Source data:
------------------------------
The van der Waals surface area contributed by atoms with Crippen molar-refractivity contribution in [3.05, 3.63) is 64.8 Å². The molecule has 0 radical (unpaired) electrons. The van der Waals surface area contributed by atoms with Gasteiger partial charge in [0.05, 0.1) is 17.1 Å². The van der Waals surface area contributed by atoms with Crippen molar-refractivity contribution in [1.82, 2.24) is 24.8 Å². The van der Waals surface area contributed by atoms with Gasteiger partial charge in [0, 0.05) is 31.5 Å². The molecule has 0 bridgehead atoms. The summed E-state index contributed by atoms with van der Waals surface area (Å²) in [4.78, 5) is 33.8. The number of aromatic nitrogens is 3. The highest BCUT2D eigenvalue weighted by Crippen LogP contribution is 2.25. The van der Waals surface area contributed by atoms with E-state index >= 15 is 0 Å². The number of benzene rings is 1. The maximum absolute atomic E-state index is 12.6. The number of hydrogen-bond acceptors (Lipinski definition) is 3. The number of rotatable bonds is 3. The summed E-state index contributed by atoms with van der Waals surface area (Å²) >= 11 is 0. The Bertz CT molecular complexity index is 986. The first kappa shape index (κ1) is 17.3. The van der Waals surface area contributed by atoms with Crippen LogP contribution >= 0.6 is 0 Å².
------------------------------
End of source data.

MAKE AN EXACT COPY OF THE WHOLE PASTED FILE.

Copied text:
The van der Waals surface area contributed by atoms with Crippen molar-refractivity contribution in [3.05, 3.63) is 64.8 Å². The molecule has 0 radical (unpaired) electrons. The van der Waals surface area contributed by atoms with Gasteiger partial charge in [0.05, 0.1) is 17.1 Å². The van der Waals surface area contributed by atoms with Crippen molar-refractivity contribution in [1.82, 2.24) is 24.8 Å². The van der Waals surface area contributed by atoms with Gasteiger partial charge in [0, 0.05) is 31.5 Å². The molecule has 0 bridgehead atoms. The summed E-state index contributed by atoms with van der Waals surface area (Å²) in [4.78, 5) is 33.8. The number of aromatic nitrogens is 3. The highest BCUT2D eigenvalue weighted by Crippen LogP contribution is 2.25. The van der Waals surface area contributed by atoms with E-state index >= 15 is 0 Å². The number of benzene rings is 1. The maximum absolute atomic E-state index is 12.6. The number of hydrogen-bond acceptors (Lipinski definition) is 3. The number of rotatable bonds is 3. The summed E-state index contributed by atoms with van der Waals surface area (Å²) >= 11 is 0. The Bertz CT molecular complexity index is 986. The first kappa shape index (κ1) is 17.3. The van der Waals surface area contributed by atoms with Crippen LogP contribution >= 0.6 is 0 Å².